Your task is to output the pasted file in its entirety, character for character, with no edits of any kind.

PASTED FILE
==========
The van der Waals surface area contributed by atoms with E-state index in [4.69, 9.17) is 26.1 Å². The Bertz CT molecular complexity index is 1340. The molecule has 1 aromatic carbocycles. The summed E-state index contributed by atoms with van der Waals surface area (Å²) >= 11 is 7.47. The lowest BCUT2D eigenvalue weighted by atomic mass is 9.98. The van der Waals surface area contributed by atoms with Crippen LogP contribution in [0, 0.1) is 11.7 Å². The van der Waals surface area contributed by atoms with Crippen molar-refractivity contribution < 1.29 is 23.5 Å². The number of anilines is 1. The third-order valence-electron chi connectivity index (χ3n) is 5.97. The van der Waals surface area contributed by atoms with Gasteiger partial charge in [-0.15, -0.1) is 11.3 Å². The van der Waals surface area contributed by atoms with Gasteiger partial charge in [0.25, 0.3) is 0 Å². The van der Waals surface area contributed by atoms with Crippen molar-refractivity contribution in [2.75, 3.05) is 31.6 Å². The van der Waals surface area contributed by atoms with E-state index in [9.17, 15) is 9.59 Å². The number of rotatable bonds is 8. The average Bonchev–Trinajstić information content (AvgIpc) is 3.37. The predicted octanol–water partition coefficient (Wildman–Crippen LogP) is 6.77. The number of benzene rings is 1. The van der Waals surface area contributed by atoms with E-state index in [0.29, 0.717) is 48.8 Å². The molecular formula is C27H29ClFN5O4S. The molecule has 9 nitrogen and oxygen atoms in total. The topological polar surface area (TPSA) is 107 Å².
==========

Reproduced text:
The van der Waals surface area contributed by atoms with E-state index in [4.69, 9.17) is 26.1 Å². The Bertz CT molecular complexity index is 1340. The molecule has 1 aromatic carbocycles. The summed E-state index contributed by atoms with van der Waals surface area (Å²) >= 11 is 7.47. The lowest BCUT2D eigenvalue weighted by atomic mass is 9.98. The van der Waals surface area contributed by atoms with Crippen LogP contribution in [0, 0.1) is 11.7 Å². The van der Waals surface area contributed by atoms with Crippen molar-refractivity contribution < 1.29 is 23.5 Å². The number of anilines is 1. The third-order valence-electron chi connectivity index (χ3n) is 5.97. The van der Waals surface area contributed by atoms with Gasteiger partial charge in [-0.15, -0.1) is 11.3 Å². The van der Waals surface area contributed by atoms with Gasteiger partial charge in [0.25, 0.3) is 0 Å². The van der Waals surface area contributed by atoms with Crippen molar-refractivity contribution in [2.75, 3.05) is 31.6 Å². The van der Waals surface area contributed by atoms with E-state index in [9.17, 15) is 9.59 Å². The number of rotatable bonds is 8. The average Bonchev–Trinajstić information content (AvgIpc) is 3.37. The predicted octanol–water partition coefficient (Wildman–Crippen LogP) is 6.77. The number of benzene rings is 1. The van der Waals surface area contributed by atoms with E-state index in [0.29, 0.717) is 48.8 Å². The molecular formula is C27H29ClFN5O4S. The molecule has 9 nitrogen and oxygen atoms in total. The topological polar surface area (TPSA) is 107 Å².